Friday, May 15, 2015

Story Seed - You Can't Go Home Again

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I haven't been back in nearly twenty years. I'd been lucky; I'd made a score, a big score, and had enough credits to buy my way off world. I left Earth behind and didn't look back. I spent four years using an atom beam to dissect rocks the size of houses in the belt.

From there I'd move on to Europa. The domed city of Tyre was my home for eight years. The best years of my life. I'd gotten into the Syndicate there. I spent plenty of time off world, running synthetics through black routes to the blet miners and the even as far as Mars. Always back to those deep blue domes though. I'd like to think I stayed because some deep part of my being, something in my genes, knew that the sky above was supposed to be blue like the Earth of old. Not now though, not since before I was born.

Eventually the Syndicate had spun me in-system to the flying cities of Venus. Hades was, pun very much intended, hell. Nobody should ever have to spend time on Venus. I suppose if I were a law abiding citizen I might understand the thematic value of putting penal colonies on the least hospitable solid body in the system. As somebody gainfully employed in the trade and sale of illicit goods I shuddered to think I could end up here someday. To put it bluntly my year on Venus made me the most careful and cautious criminal I could be.

It also made me very successful and obnoxiously wealthy. Of course my ill-gotten gains were the filthiest kind of credits and so I needed to cycle them through the Syndicate's currency specialists. I could have paid less elsewhere, but it seemed unwise to do this outside of my family, and the Syndicate's men were the safest cleaners you could find; like I said I was careful and cautious.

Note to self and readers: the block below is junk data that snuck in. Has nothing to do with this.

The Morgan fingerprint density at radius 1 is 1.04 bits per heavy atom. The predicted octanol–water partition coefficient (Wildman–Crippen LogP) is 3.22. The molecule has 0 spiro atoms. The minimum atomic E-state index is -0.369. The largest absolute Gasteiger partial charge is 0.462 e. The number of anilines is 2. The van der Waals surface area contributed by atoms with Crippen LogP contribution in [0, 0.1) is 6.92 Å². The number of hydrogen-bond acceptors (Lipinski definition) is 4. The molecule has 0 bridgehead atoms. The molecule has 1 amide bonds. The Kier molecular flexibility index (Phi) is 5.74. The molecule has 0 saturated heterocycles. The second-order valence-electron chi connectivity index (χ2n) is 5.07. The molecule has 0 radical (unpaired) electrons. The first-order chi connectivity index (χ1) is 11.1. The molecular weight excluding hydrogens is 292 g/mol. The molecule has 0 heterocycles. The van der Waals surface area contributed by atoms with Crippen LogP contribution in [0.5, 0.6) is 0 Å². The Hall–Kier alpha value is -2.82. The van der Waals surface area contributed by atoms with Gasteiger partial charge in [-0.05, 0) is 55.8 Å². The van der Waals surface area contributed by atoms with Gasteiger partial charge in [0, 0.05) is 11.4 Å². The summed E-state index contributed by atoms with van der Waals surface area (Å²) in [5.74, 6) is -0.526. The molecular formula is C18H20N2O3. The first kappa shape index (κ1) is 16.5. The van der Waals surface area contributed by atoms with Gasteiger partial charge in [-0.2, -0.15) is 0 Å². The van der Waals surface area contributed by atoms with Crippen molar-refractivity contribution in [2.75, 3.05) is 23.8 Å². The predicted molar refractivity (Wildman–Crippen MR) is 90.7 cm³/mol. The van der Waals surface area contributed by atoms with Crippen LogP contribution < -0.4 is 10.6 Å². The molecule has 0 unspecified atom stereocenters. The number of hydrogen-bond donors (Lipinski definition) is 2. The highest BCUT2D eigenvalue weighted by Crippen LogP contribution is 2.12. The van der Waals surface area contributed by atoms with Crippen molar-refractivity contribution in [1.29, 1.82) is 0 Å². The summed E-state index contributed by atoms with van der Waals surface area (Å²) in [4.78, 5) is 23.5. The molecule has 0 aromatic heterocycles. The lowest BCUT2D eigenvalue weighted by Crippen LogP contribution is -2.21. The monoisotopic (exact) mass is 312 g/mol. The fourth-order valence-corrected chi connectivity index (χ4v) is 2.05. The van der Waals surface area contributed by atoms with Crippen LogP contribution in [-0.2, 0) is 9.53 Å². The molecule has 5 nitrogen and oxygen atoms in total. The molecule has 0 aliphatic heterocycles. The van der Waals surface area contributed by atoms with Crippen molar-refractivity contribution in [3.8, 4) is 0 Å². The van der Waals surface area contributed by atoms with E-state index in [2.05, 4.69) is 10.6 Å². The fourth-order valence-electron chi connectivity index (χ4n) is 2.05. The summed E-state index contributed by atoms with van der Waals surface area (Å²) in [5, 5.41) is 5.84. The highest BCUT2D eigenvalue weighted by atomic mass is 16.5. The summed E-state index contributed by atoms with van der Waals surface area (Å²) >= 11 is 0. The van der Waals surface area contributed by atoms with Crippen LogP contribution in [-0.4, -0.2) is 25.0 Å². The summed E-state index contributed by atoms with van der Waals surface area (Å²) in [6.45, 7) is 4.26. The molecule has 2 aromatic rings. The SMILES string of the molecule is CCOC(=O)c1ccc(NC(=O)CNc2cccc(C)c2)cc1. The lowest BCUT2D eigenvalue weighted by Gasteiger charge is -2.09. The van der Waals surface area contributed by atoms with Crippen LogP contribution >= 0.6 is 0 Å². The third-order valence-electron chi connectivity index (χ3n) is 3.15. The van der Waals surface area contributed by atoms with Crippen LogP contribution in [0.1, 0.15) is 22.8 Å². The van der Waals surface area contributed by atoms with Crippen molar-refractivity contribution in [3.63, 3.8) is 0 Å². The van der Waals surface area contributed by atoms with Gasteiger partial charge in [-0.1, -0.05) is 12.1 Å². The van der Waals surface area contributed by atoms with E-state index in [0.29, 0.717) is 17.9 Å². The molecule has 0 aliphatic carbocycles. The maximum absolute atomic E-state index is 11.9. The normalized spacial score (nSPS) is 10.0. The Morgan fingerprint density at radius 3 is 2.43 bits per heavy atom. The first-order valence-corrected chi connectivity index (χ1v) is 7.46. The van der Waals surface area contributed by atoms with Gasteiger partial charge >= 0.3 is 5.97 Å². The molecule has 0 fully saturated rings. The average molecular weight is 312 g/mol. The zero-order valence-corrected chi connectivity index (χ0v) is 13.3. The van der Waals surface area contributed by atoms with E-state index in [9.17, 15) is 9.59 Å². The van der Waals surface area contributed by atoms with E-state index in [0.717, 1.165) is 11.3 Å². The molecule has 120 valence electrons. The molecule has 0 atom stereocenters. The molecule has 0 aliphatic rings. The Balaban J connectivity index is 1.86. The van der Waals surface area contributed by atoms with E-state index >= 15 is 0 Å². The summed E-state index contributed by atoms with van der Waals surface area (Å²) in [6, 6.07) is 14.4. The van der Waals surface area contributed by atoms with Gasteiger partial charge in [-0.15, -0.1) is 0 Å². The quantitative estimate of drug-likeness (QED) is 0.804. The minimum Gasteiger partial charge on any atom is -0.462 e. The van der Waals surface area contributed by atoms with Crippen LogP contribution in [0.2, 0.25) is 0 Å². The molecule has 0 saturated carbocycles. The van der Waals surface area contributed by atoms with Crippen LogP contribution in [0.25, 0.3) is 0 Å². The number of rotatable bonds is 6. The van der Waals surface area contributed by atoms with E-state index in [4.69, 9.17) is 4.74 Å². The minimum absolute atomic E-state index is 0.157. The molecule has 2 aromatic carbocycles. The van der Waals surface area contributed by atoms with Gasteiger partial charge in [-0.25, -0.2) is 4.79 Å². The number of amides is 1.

By the time I bought my way up another rung of the organization I also had a ship of my own and a desire to see the system for a while. I became a specialist. I could come and go to the small colonies with ease, the ship and all my edocs were clean as bleached porcelain. I could move freely where even the corps weren't trusted. Jovia, the Cronan moons, even the deep colonies out in the Oort. I even made a trip to Inferno, but after melting half my hull plating off I vowed not to do that again.

Never Earth though.

It wasn't a conscious choice. The Syndicate never asked and I never thought of it. Not for nineteen years. Yet, like that old spacers saying, "All nav routes lead to Terra." It couldn't be helped. I know that to be fact because once I saw that a bad deal and an out of date transfer edoc were pointing me toward that brown and gunmetal ball of human filth I did everything I could to avoid it.

And so here I am. The old neighborhood looks so different. Buildings had been razed and replaced, streets and air-lanes were moved, and the people living in what had been the scummiest slum I could imagine were now rather more gentry than I had expected. So much change over those long years.

And yet the old Moon Dance was still there. Like some kind of immovable object, no force, not even an unstoppable one, could touch her. It made me smile a bit. Only a bit though, because the Moon Dance was where that score from so long ago had come from. It was the place where my old family had been stripped from me in a rain of lead and photons. I could still hear the wet sounds of flesh being perforated and bone breaking, and I remembered the cooking smell of laser burnt hair and skin. The Moon Dance squated on weathered permacrete and glowered at me like some malevolent memory. It accused me, and I blamed it.

Welcome home, when can I leave?

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